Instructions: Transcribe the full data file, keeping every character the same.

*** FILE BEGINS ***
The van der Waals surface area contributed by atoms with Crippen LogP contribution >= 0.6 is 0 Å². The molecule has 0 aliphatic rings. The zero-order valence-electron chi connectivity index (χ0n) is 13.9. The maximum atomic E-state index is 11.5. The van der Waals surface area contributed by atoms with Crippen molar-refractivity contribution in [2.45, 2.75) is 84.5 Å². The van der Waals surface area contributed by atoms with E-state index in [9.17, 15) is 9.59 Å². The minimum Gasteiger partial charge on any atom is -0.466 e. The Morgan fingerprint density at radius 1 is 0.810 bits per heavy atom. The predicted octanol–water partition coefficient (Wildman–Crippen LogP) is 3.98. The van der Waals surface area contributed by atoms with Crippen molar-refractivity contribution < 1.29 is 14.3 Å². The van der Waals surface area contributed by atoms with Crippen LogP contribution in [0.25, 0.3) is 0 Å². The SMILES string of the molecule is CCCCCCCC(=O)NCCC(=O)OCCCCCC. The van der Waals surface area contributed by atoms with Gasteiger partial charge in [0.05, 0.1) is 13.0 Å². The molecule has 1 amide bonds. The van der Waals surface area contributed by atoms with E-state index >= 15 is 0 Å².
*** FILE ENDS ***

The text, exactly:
The van der Waals surface area contributed by atoms with Crippen LogP contribution >= 0.6 is 0 Å². The molecule has 0 aliphatic rings. The zero-order valence-electron chi connectivity index (χ0n) is 13.9. The maximum atomic E-state index is 11.5. The van der Waals surface area contributed by atoms with Crippen molar-refractivity contribution in [2.45, 2.75) is 84.5 Å². The van der Waals surface area contributed by atoms with E-state index in [9.17, 15) is 9.59 Å². The minimum Gasteiger partial charge on any atom is -0.466 e. The Morgan fingerprint density at radius 1 is 0.810 bits per heavy atom. The predicted octanol–water partition coefficient (Wildman–Crippen LogP) is 3.98. The van der Waals surface area contributed by atoms with Crippen molar-refractivity contribution < 1.29 is 14.3 Å². The van der Waals surface area contributed by atoms with Crippen LogP contribution in [0.25, 0.3) is 0 Å². The SMILES string of the molecule is CCCCCCCC(=O)NCCC(=O)OCCCCCC. The van der Waals surface area contributed by atoms with Gasteiger partial charge in [0.05, 0.1) is 13.0 Å². The molecule has 1 amide bonds. The van der Waals surface area contributed by atoms with E-state index >= 15 is 0 Å².